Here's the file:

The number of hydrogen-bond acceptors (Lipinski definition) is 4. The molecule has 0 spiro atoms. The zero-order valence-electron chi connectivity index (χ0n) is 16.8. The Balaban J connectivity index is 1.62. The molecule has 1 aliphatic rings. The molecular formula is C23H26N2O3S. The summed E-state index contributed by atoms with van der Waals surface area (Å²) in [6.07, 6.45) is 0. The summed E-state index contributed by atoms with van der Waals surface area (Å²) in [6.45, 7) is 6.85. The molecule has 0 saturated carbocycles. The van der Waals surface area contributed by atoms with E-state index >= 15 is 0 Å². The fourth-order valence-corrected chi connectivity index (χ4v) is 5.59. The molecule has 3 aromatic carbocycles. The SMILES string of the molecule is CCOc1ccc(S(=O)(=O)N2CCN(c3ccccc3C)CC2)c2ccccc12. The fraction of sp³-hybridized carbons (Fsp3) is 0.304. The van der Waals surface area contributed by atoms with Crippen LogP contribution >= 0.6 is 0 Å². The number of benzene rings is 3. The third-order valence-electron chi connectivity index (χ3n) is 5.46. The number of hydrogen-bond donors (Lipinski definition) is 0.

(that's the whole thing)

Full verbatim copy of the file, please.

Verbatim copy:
The number of hydrogen-bond acceptors (Lipinski definition) is 4. The molecule has 0 spiro atoms. The zero-order valence-electron chi connectivity index (χ0n) is 16.8. The Balaban J connectivity index is 1.62. The molecule has 1 aliphatic rings. The molecular formula is C23H26N2O3S. The summed E-state index contributed by atoms with van der Waals surface area (Å²) in [6.07, 6.45) is 0. The summed E-state index contributed by atoms with van der Waals surface area (Å²) in [6.45, 7) is 6.85. The molecule has 0 saturated carbocycles. The van der Waals surface area contributed by atoms with E-state index >= 15 is 0 Å². The fourth-order valence-corrected chi connectivity index (χ4v) is 5.59. The molecule has 3 aromatic carbocycles. The SMILES string of the molecule is CCOc1ccc(S(=O)(=O)N2CCN(c3ccccc3C)CC2)c2ccccc12. The fraction of sp³-hybridized carbons (Fsp3) is 0.304. The van der Waals surface area contributed by atoms with Crippen LogP contribution >= 0.6 is 0 Å². The number of benzene rings is 3. The third-order valence-electron chi connectivity index (χ3n) is 5.46. The number of hydrogen-bond donors (Lipinski definition) is 0.